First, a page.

W3C home > Mailing lists > Public > public-credentials@w3.org > February 2016

Re: Verifiable Claims Telecon Minutes for 2016-02-09

From: Dave Longley <dlongley@digitalbazaar.com>
Date: Mon, 15 Feb 2016 11:22:59 -0500
To: public-credentials@w3.org
Message-ID: <56C1FB63.4030205@digitalbazaar.com>
On 02/15/2016 10:34 AM, Timothy Holborn wrote:
> Is it trusting the entity or the validity of the document and the
> contents of that document?

You need both, really. It's not enough to be given a valid document if
you don't know that it applies to whomever you're talking with. It's
also not enough if you know with whom you are talking, but you don't
know them well-enough to trust what they're saying.

Verifiable claims are mechanism for transferring the trust an issuer has
in a holder to the "consumer". The consumer trusts the document because
they trust the issuer and the trust that the document is representative
of the holder because of, for example, some shared cryptographic
binding. I think the primary focus of this work is on the former, but
you also need the latter.

> Ie: birth certificate, passport are documents. Yet they are factored to
> provide trust about the subject of that document, sometimes only to
> specified systems (ie: e-passport, I don't think it can easily be read
> outside of customs machinery). The production of those materials are
> produced as to make the document tamper evident and/or, so they can be
> validated to a level of certainty.
> Rather than specifically trusting something about another entity, it's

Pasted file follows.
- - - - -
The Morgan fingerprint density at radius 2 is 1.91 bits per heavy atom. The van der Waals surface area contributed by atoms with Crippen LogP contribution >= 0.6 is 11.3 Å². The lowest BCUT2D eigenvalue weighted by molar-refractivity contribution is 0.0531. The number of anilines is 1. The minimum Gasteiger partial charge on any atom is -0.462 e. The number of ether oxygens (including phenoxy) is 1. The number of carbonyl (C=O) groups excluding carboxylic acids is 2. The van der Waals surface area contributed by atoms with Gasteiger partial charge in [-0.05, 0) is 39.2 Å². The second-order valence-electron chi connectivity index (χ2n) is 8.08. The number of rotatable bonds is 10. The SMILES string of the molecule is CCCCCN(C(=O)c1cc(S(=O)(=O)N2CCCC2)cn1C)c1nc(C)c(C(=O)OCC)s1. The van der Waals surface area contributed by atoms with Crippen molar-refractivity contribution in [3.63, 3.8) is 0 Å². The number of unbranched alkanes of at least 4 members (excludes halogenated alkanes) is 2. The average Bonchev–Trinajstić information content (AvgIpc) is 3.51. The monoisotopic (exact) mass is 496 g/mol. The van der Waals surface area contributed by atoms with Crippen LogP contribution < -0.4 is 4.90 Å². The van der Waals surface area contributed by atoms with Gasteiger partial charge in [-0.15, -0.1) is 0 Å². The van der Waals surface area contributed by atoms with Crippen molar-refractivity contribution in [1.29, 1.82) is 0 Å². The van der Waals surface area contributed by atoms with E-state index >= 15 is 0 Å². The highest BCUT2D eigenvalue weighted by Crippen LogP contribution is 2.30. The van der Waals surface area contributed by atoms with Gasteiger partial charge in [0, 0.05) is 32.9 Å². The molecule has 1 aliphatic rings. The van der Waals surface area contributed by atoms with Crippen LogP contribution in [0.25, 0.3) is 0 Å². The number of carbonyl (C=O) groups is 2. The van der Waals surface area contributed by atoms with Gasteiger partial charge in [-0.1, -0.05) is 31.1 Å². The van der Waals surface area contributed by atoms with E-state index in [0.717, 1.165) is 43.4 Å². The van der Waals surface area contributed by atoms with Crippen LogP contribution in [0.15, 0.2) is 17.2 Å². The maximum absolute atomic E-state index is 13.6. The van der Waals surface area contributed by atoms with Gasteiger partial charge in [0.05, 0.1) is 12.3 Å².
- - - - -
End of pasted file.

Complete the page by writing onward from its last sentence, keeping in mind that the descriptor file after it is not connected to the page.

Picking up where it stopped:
> more about being able to trust the document IMHO.
> Yet, banking cards are less considered documents and moreover
> instruments. The instrument is issued to the holder, who presents and
> authenticates for use of the card to initiate an electronic IOU. Is the
> transaction ledger therefore the document subject linked to the
> (payment) instrument?
> Perhaps therefore It's a verifable claims instrument, which in-turn
> becomes bonded to a verifable document.
> I think therein, I see a differentiation between the concept of the
> document and the instrument. The credential instrument is generated and
> stored, in association to the production and use of a trusted document.
> This can then be presented, and verified for use by a valid recipient.

There are a variety of different models that all fit into a "verifiable
claims" ecosystem -- and industries will determine which one is
appropriate for certain use cases. You can link to other trusted
documents via verifiable claims or you can embed the claim information

> I would have thought Multiple agents may be involved in verification,
> Depends on the nature of the claims structure doesn't it? Assuming it's
> not necessarily always singular..?

All questions for a future WG. We'd like to keep things as simple as
possible when starting the work. That doesn't mean we shouldn't plan for
more complex cases in the future, though.

> Eg: Different departments of gov, for instance, are responsible for
> different claims that end-up getting bundled for other instruments.
> In theory, I would have thought each department would be able to
> maintain their own elements, involved in the bundled claim, should they
> choose to...?

Exactly how things get "bundled" or aggregated is another question for a